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Fast food chain KFC launched a completely vegan “Imposter Burger” this week, which customers will be able to trial for the next month at 20 restaurants, mostly in London and Bristol.

They are far from alone: McDonald's now sells vegetable wraps, Byron Burger offers vegan options and Greggs has enjoyed great success with its meat-free sausage rolls.

Vegan food may still be a niche, but it’s undoubtedly growing at pace. Our data shows that just 1% of the UK eschew meat and dairy but that there are geographic and demographic hotspots. For instance, 3% of women aged from 18 to 34 year are vegan, as are 4% of Londoners (so it seems that KFC has chosen the locations for its trial well). We’ve also found that 2% of current meat eaters plan to become vegan in the next 12 months.

Food brands clearly don’t want to miss out on this growing market.

Using Profiles data we can see that 11% of the general population are recent customers of KFC, but that this falls to just 2% among vegans - which is perhaps unsurprising given the limited options available to them until now.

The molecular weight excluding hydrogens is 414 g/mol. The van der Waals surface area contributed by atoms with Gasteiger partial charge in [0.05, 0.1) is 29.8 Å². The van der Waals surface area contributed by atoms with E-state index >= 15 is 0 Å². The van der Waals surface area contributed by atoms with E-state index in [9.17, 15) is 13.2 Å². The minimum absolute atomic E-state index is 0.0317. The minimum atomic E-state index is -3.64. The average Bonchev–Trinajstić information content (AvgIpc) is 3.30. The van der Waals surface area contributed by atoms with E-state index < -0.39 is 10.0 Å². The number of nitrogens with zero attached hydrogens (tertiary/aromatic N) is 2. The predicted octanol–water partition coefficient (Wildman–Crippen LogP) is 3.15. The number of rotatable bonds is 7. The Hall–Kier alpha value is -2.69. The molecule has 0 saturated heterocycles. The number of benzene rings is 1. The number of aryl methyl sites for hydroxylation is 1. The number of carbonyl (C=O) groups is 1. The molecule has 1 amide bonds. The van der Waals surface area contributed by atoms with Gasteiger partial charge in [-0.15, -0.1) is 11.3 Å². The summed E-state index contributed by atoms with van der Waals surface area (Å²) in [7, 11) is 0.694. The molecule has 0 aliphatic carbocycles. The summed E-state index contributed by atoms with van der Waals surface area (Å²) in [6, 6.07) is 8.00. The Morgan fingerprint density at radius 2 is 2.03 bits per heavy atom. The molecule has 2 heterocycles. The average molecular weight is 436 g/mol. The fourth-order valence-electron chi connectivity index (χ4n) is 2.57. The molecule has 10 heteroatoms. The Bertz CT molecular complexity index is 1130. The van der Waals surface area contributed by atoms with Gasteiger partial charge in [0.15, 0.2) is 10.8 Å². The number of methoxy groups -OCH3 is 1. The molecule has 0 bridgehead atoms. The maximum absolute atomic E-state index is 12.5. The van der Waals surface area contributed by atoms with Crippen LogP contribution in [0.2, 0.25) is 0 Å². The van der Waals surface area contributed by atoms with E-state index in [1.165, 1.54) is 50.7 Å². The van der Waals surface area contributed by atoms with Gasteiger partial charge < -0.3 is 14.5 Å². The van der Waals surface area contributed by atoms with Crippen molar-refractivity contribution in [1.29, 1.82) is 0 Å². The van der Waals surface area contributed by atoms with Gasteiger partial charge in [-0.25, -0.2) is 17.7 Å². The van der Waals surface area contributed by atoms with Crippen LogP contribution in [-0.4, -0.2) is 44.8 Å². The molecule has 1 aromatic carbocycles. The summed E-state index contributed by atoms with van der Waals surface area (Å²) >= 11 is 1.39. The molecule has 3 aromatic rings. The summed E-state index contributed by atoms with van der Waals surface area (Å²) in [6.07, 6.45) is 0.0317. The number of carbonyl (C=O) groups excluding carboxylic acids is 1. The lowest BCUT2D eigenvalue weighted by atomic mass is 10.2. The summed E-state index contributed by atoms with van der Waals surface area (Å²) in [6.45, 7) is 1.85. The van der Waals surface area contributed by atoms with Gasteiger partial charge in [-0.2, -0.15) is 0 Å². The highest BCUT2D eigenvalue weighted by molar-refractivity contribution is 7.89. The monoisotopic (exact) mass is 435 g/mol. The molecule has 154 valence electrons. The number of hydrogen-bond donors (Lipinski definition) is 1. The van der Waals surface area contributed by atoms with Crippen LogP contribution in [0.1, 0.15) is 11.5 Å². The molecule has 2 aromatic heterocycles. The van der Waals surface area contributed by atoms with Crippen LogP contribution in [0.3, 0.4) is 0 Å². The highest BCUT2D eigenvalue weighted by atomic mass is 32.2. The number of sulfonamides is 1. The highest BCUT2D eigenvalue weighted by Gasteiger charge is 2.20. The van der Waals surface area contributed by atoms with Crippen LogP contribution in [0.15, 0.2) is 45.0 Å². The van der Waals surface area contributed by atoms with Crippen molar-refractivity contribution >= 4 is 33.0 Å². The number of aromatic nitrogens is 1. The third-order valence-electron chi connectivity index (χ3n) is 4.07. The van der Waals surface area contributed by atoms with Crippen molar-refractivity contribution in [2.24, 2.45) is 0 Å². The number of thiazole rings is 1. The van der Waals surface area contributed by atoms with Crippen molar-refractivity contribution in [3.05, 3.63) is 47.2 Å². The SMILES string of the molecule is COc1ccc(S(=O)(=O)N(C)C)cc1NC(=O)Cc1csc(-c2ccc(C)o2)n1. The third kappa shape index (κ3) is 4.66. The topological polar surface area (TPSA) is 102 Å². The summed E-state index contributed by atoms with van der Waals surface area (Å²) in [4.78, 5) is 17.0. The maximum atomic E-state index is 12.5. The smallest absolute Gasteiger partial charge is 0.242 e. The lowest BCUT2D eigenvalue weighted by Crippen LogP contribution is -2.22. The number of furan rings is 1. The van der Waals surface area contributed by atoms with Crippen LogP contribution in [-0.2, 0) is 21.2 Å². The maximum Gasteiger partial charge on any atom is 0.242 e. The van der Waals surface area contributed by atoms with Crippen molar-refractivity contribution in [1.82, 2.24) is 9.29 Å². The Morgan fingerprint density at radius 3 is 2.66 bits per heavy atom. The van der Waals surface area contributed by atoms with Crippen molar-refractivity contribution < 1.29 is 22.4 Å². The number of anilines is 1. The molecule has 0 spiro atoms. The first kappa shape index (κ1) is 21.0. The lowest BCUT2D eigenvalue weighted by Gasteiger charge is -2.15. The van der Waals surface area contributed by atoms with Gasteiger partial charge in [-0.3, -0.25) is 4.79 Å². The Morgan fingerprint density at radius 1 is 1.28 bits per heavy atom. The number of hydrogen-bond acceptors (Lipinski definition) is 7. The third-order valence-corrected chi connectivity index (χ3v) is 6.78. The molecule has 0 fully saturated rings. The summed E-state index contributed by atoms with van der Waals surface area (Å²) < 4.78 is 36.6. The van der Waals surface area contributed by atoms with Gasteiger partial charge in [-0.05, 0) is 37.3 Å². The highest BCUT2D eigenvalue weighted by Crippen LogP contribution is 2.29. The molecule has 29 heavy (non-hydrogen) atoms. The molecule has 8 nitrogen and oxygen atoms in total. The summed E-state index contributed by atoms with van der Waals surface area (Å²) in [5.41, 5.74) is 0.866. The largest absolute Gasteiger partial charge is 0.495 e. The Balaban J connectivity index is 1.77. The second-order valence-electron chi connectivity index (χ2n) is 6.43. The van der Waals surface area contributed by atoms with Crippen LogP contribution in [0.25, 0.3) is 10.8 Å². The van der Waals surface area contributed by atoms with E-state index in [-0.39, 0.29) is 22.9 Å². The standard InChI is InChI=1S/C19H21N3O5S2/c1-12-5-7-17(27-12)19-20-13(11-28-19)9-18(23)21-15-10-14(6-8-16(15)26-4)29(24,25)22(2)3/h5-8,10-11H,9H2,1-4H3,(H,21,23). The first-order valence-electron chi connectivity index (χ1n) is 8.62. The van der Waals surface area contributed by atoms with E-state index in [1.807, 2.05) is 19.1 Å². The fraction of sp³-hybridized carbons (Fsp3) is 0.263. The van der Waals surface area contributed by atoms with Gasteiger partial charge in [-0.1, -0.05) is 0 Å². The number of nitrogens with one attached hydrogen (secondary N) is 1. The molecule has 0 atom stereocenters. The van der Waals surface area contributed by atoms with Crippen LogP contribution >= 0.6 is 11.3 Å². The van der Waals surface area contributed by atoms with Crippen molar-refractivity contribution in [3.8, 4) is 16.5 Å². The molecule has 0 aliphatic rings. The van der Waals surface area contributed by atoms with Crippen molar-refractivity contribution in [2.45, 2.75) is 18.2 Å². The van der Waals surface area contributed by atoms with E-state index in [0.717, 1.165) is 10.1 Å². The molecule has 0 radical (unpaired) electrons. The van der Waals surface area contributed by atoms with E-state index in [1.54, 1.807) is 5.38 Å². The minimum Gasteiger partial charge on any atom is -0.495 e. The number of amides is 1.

On the other hand, if we look to Greggs and their vegan sausage roll, we can see that 16% of the general population are a recent customer - but that this actually rises to 20% among vegans. So KFC is wise to follow suit and take steps to take their slice of a growing market.

The marketing campaign for Greggs’ sausage rolls was dubbed a “masterclass in public relations” by PR Week, and led to a spike in the company’s Buzz Score (a net measure of whether consumers have heard anything positive or negative about the brand in the last fortnight) in the weeks following launch to +8.2, its highest point for the previous 12 months. We can expect to see a similar rise for KFC if consumers enjoy the Imposter Burger, and media coverage of the launch seems to suggest that there’s a large audience for them.

Looking to BrandIndex data over the last two years we can see that Consideration among vegans has remained static at around 3% for KFC, but has rocketed from 6% in the second half of 2017 to 26% in the first half of this year. Again, if their meat-free burger is a success we will see drastic change in this metric.

This article previously appeared in City A.M.

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